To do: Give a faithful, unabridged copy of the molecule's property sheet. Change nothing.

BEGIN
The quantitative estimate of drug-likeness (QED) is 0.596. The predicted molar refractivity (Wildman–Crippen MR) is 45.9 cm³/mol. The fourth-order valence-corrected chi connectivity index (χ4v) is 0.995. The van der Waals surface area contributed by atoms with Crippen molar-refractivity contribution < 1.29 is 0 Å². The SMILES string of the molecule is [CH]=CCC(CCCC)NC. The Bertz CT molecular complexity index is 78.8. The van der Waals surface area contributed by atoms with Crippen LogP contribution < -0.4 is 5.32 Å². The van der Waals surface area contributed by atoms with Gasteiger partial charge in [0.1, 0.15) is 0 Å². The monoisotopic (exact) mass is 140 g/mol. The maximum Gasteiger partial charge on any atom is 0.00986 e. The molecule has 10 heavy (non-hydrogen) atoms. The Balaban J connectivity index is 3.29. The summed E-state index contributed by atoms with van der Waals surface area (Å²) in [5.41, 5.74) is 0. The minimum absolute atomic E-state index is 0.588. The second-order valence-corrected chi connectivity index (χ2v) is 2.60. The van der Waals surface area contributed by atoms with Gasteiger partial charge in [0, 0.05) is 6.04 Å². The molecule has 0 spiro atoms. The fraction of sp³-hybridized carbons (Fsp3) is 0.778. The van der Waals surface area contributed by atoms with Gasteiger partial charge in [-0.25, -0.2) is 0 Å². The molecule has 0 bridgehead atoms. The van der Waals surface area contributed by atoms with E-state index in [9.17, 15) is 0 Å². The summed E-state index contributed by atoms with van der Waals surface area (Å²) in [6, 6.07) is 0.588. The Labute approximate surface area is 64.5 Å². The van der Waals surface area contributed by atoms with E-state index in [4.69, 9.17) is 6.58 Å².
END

The quantitative estimate of drug-likeness (QED) is 0.596. The predicted molar refractivity (Wildman–Crippen MR) is 45.9 cm³/mol. The fourth-order valence-corrected chi connectivity index (χ4v) is 0.995. The van der Waals surface area contributed by atoms with Crippen molar-refractivity contribution < 1.29 is 0 Å². The SMILES string of the molecule is [CH]=CCC(CCCC)NC. The Bertz CT molecular complexity index is 78.8. The van der Waals surface area contributed by atoms with Crippen LogP contribution < -0.4 is 5.32 Å². The van der Waals surface area contributed by atoms with Gasteiger partial charge in [0.1, 0.15) is 0 Å². The monoisotopic (exact) mass is 140 g/mol. The maximum Gasteiger partial charge on any atom is 0.00986 e. The molecule has 10 heavy (non-hydrogen) atoms. The Balaban J connectivity index is 3.29. The summed E-state index contributed by atoms with van der Waals surface area (Å²) in [5.41, 5.74) is 0. The minimum absolute atomic E-state index is 0.588. The second-order valence-corrected chi connectivity index (χ2v) is 2.60. The van der Waals surface area contributed by atoms with Gasteiger partial charge in [0, 0.05) is 6.04 Å². The molecule has 0 spiro atoms. The fraction of sp³-hybridized carbons (Fsp3) is 0.778. The van der Waals surface area contributed by atoms with Gasteiger partial charge in [-0.25, -0.2) is 0 Å². The molecule has 0 bridgehead atoms. The van der Waals surface area contributed by atoms with E-state index in [9.17, 15) is 0 Å². The summed E-state index contributed by atoms with van der Waals surface area (Å²) in [6, 6.07) is 0.588. The Labute approximate surface area is 64.5 Å². The van der Waals surface area contributed by atoms with E-state index in [4.69, 9.17) is 6.58 Å².